This is the time of year I feel most inadequate as a father.
Christmas obviously brings its own strains, financial and emotional, but at least there’s plenty of booze and chocolate to soothe the nerves during the festivities, so that I’m generally able to remain cheerful, to dote on my offspring and play my role with conviction.
But now this. This wasteland to be traversed, these weeks and weeks before the start of the school year, it’s more than can be endured, by man at least.
Of course, my partner, my de facto, my co-parent, she tells me she doesn’t know what all the fuss is about. That it’s really not that bad, that, as a grown man I should be capable of managing my own children.
Easy for her to say. But I’ve seen the little vein throbbing in her temple, too, as she attempts to get the manic swine ready for bed.
We both work part-time, me from home for most of it, and we share the childcare duties. Which means we often bicker about who has the lousier life.
“They’re not the same with me as they are with you,” I have been known to wail. “With you, they get on with stuff on their own. But when I’m around they demand my participation, they compete for my attention, then before you know it they’re hitting each other and I’m shouting at them. And that’s before I’ve given them breakfast...”
“You need to set boundaries,” she tells me, like some book, as she kicks away my grasping hands from her ankles, and leaves for work.
A boy of four and a girl of six is what we’ve got. The boy is a handful, these days. He has a very narrow field of interest, but when he’s into something, he is passionate about it, to a degree that is ravingly compulsive. Recently he has exchanged steam engines for scarecrows as the object of his ardour, a choice that stemmed from his enthusiastic appreciation of a particular episode of Shaun The Sheep that features one.
Then come the screams that summon me from my desk and require me to work out who to punish first, her for teasing him, or him for smashing a jigsaw puzzle over her head.
A fortnight ago, my partner fashioned for him his very own scarecrow, the state, location and bearing of which have become absolutely paramount to the boy’s wellbeing at any given moment. So I stick the scarecrow over by the wall; I take it down and help him to change its clothes; I scour my wardrobe for a hat that might look a bit more like the one in Shaun The Sheep; I move the thing over to the trees next to the carport; I fix its arms when they drop off; and, when, finally, I try to set some “boundaries”, a moratorium on all scarecrow-based activities while I get lunch ready, the boy mutates into a snarling incubus and bellows that he’ll hate me forever and that I can never, ever go to his party.
Thankfully, my six year-old daughter is largely able to occupy herself, abusing her dolls, experimenting with her make-up kit (thanks, Santa!) and practising twerking in the mirror. (I know, I know, I should be helping her brush up on her sums and spelling in readiness for grade one, another dadfail for the list.)
Sooner or later, though, she’ll get bored, and take to brother-goading, her default diversion. She plays him like a violin. All she has to do is look at the scarecrow with just the right expression of smarmy, sisterly condescension, and he’s sure to explode. Then come the screams that summon me from my desk and require me to work out who to punish first, her for teasing him, or him for smashing a jigsaw puzzle over her head.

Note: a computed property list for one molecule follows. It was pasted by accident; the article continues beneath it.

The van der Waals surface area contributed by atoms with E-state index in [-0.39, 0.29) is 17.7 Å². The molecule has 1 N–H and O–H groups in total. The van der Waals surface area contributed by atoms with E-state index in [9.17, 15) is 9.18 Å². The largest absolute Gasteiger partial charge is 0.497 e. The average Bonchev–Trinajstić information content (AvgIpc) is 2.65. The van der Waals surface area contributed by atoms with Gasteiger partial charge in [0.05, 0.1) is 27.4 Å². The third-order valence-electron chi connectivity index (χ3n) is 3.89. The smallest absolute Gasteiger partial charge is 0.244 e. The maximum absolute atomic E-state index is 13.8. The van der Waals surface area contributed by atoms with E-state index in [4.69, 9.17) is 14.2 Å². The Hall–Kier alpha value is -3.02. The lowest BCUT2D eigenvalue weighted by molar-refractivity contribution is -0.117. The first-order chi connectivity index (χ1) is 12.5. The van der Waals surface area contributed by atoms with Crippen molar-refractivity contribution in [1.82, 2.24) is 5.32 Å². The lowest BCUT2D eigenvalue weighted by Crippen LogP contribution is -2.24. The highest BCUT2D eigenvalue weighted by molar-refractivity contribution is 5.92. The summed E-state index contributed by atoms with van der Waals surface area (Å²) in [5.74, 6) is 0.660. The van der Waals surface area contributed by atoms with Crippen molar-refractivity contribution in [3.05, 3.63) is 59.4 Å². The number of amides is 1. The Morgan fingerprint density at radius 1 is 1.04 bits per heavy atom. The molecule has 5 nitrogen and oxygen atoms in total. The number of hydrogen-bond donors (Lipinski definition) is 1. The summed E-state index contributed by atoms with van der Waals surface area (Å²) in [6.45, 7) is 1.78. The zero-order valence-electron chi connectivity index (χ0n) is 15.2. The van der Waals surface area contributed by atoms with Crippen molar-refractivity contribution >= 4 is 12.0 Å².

So I bribe them both with a DVD and an unhealthy treat. Dadfail!
Of course, sometimes they play together beautifully. That’s when they really make a mess. The house is strewn with scrawled drawings and fragments of coloured paper (they are both prolific and temperamental artists), random installations of piled cushions and clothing (“Don’t touch that, we’re making a cake!”), dolls, toy trains, half-eaten sanwiches, clods of kinetic sand (“fun, indoor, mess free!”), and all of it lightly scattered with glitter.
The relentless cacophony of their excitement and glee, rising with grim regularity into hysteria, and a crescendo of screaming and tears. Should this be music to my ears?
And the noise. The relentless cacophony of their excitement and glee, rising with grim regularity into hysteria, and a crescendo of screaming and tears. Should this be music to my ears?
All parents understand the need to get them out of the house. Which means every attraction is crowded. We went cherry-picking at the weekend - elbows everywhere. We were only there an hour before the children got bored, but we still spent sixty bucks and all got diarrhoea.
Just yesterday, we drove (well, we were driven - I don’t drive and have to rely on fellow parents for lifts when I’m on my own with the kids - uber-dadfail!) for nearly two hours to reach somewhere called “Fun Fields”, a water and amusement park. A hundred and six dollars entry for me and the kids.
Once inside, the main activity was queuing. And the queuing had a twist. I’d be queuing with the kids for a lifetime or two, say for some water-slide, merciless sun beating down, and then, at the last minute, one of them would decide that they really didn’t want to go down the slide at all, no way, and that they didn’t want to wait right here while you took the other one down the slide, either. Cue simultaneous meltdowns.
These, though, they tell me, are the golden years, the ones I’ll look back on with yearning. But these weeks of summer. These weeks and weeks.
“They’re only children,” my partner tells me, after I’ve regaled her with an account of the day’s indignities, and unfolded my bruised and weary body into bed. And that’s when I remember I’m off to work in the morning, and she’s staying home.
“You’re right, darling,” I concur with a tender kiss.
“You have fun with them tomorrow.”